I'm a little confused by your comment that installing the XTB-IIR would require wiring a new 220V outlet.  Did you explain to Jeff that you had a 220V dryer receptacle available?

Quote
*OR* what do you think of me simply buying another $50 CM15 and putting it on the "other phase" as my first CM15a that is by my computer.  Naturally I would have to sync the second CM15a everytime I made a program change but I would have to do that syncing with your option #1.  This would save me buying the XTB-IIR and the appliance plug etc.   Will this work well?

Thanks guys for your advice!

Using CM15a's to communicate between the phases can be made to work but it's not at all easy.  You would need to create macros to receive commands from every possible unit.  The macro would then retransmit via RF to the CM15a on the opposite phase.  I've done something similar to this with my CM15a's - but I would not recommend it.  It winds up becoming a very involved programming installation and it is a maintenance headache. 

If you wish to approach this from a minimal standpoint, you could simply install a passive coupler at your dryer outlet.  This will improve the coupling across the phases but may not be sufficient to allow signals to make it to your other building.  The link below is for a 3 pin plug in dryer coupler.  Smarthome also sells 4 pin plug in units if that is the configuration of your outlet.

Smarthome Plug in phase coupler: 3 Pin 220V Dryer Coupler

Smarthome also sells plug in dryer repeaters - I can't recommend these as the have been reports of problems between the CM15a and these repeaters.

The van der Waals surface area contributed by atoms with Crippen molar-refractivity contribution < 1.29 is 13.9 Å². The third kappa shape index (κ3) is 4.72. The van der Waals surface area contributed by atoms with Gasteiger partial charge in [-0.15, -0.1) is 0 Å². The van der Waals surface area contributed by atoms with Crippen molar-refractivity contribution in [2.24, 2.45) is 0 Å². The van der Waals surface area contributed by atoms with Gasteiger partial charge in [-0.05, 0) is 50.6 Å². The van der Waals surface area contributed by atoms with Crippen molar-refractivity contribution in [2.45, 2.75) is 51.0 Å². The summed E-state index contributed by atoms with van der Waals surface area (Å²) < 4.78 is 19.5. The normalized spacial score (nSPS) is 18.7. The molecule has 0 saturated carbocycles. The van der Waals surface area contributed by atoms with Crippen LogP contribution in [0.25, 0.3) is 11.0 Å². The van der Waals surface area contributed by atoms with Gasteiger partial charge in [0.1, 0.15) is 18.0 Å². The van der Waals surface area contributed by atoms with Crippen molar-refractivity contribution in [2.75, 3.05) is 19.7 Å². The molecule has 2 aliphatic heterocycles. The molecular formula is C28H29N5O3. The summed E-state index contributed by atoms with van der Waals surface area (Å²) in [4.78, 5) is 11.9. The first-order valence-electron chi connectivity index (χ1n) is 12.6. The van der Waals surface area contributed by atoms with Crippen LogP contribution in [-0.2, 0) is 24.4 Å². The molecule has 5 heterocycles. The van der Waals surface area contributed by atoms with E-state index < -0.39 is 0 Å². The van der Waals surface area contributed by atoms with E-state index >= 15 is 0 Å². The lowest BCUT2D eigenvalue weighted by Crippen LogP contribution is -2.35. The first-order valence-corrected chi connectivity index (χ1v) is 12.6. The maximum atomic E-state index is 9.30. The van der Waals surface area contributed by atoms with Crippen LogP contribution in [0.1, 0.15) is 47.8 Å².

If you elect to go the passive coupler route, you should notice an improvement in your communications within the house.  This should allow you to assess where your problem devices are within the house.  You can then try to isolate problem devices with filters or add a XTB plug in amplifier (option 3) to increase the signal level.
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KenWong

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Re: Creating a macro that sends an "ON" signal multiple times
« Reply #19 on: January 11, 2010, 11:59:35 AM »

Hi Boiler and others you helped me on this issue:

Post date:   I simply bought another CM15a, loaded all of my macros on it and then plugged it into a receptacle on the "far side" of the house, or alternate circuit, where the signal use to get lost and this works like a charm.  So now the only inconvenience I have is when I update a macro on my computer and primary CM15a module, I also need to get my second module and update it for the new macro.  Inconvenient, but cheaper and no rewiring etc needed.  I was able to get another module for $30 on the X-10 web site under the refurbish area.

thanks all!

Ken
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dave w

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Re: Creating a macro that sends an "ON" signal multiple times
« Reply #20 on: January 11, 2010, 12:31:52 PM »

There are several members that started out using two CM15s but later sprung for a true phase coupler / repeater because of the "sync" problems. But, hey if it works, it works...

Thanks for letting us know of your success.